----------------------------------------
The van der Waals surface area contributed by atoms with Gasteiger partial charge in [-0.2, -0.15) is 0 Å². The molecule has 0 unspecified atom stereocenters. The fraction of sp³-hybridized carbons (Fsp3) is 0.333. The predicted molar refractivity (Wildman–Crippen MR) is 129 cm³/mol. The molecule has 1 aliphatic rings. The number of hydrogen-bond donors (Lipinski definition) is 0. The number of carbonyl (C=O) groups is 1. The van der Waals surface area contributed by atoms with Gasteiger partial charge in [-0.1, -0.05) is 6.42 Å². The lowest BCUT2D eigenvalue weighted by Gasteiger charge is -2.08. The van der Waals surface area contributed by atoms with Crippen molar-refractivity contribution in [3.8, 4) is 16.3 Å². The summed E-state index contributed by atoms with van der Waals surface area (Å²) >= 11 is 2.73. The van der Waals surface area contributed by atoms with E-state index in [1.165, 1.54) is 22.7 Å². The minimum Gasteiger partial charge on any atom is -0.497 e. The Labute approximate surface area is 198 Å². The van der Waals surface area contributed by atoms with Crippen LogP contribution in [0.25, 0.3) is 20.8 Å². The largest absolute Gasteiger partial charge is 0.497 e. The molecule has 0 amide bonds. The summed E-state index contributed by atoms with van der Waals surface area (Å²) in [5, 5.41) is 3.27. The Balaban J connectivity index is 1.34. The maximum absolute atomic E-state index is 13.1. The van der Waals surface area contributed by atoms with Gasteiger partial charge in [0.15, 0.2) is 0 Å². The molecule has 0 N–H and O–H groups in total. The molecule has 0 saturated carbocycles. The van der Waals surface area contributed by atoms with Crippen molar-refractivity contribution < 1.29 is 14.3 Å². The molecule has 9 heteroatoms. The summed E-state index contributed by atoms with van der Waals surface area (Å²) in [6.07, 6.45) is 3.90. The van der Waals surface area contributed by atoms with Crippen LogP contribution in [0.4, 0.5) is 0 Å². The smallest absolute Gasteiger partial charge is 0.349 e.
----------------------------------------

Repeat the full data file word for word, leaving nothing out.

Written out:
The van der Waals surface area contributed by atoms with Gasteiger partial charge in [-0.2, -0.15) is 0 Å². The molecule has 0 unspecified atom stereocenters. The fraction of sp³-hybridized carbons (Fsp3) is 0.333. The predicted molar refractivity (Wildman–Crippen MR) is 129 cm³/mol. The molecule has 1 aliphatic rings. The number of hydrogen-bond donors (Lipinski definition) is 0. The number of carbonyl (C=O) groups is 1. The van der Waals surface area contributed by atoms with Gasteiger partial charge in [-0.1, -0.05) is 6.42 Å². The lowest BCUT2D eigenvalue weighted by Gasteiger charge is -2.08. The van der Waals surface area contributed by atoms with Crippen molar-refractivity contribution in [3.8, 4) is 16.3 Å². The summed E-state index contributed by atoms with van der Waals surface area (Å²) >= 11 is 2.73. The van der Waals surface area contributed by atoms with E-state index in [1.165, 1.54) is 22.7 Å². The minimum Gasteiger partial charge on any atom is -0.497 e. The Labute approximate surface area is 198 Å². The van der Waals surface area contributed by atoms with Crippen LogP contribution in [0.25, 0.3) is 20.8 Å². The largest absolute Gasteiger partial charge is 0.497 e. The molecule has 0 amide bonds. The summed E-state index contributed by atoms with van der Waals surface area (Å²) in [5, 5.41) is 3.27. The Balaban J connectivity index is 1.34. The maximum absolute atomic E-state index is 13.1. The van der Waals surface area contributed by atoms with Gasteiger partial charge in [0.15, 0.2) is 0 Å². The molecule has 0 N–H and O–H groups in total. The molecule has 0 saturated carbocycles. The van der Waals surface area contributed by atoms with Crippen molar-refractivity contribution < 1.29 is 14.3 Å². The molecule has 9 heteroatoms. The summed E-state index contributed by atoms with van der Waals surface area (Å²) in [6.07, 6.45) is 3.90. The van der Waals surface area contributed by atoms with Crippen LogP contribution in [0.4, 0.5) is 0 Å². The smallest absolute Gasteiger partial charge is 0.349 e.